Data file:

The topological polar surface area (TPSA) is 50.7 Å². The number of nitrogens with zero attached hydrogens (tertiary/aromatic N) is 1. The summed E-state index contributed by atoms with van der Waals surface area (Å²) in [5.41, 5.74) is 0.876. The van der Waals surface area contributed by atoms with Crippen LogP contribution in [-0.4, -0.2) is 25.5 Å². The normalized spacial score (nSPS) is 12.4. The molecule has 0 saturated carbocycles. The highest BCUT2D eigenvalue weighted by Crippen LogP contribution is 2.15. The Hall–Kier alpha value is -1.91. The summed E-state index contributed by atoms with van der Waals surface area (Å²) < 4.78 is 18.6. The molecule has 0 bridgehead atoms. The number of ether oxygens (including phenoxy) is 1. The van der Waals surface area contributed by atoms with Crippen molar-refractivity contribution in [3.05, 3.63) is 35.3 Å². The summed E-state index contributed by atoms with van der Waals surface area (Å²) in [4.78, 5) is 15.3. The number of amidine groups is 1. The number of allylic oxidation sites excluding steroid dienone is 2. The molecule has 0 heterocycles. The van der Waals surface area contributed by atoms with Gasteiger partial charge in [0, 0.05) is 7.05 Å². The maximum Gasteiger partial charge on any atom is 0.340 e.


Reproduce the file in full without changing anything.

The topological polar surface area (TPSA) is 50.7 Å². The number of nitrogens with zero attached hydrogens (tertiary/aromatic N) is 1. The summed E-state index contributed by atoms with van der Waals surface area (Å²) in [5.41, 5.74) is 0.876. The van der Waals surface area contributed by atoms with Crippen LogP contribution in [-0.4, -0.2) is 25.5 Å². The normalized spacial score (nSPS) is 12.4. The molecule has 0 saturated carbocycles. The highest BCUT2D eigenvalue weighted by Crippen LogP contribution is 2.15. The Hall–Kier alpha value is -1.91. The summed E-state index contributed by atoms with van der Waals surface area (Å²) < 4.78 is 18.6. The molecule has 0 bridgehead atoms. The number of ether oxygens (including phenoxy) is 1. The van der Waals surface area contributed by atoms with Crippen molar-refractivity contribution in [3.05, 3.63) is 35.3 Å². The summed E-state index contributed by atoms with van der Waals surface area (Å²) in [4.78, 5) is 15.3. The number of amidine groups is 1. The number of allylic oxidation sites excluding steroid dienone is 2. The molecule has 0 heterocycles. The van der Waals surface area contributed by atoms with Gasteiger partial charge in [0, 0.05) is 7.05 Å². The maximum Gasteiger partial charge on any atom is 0.340 e.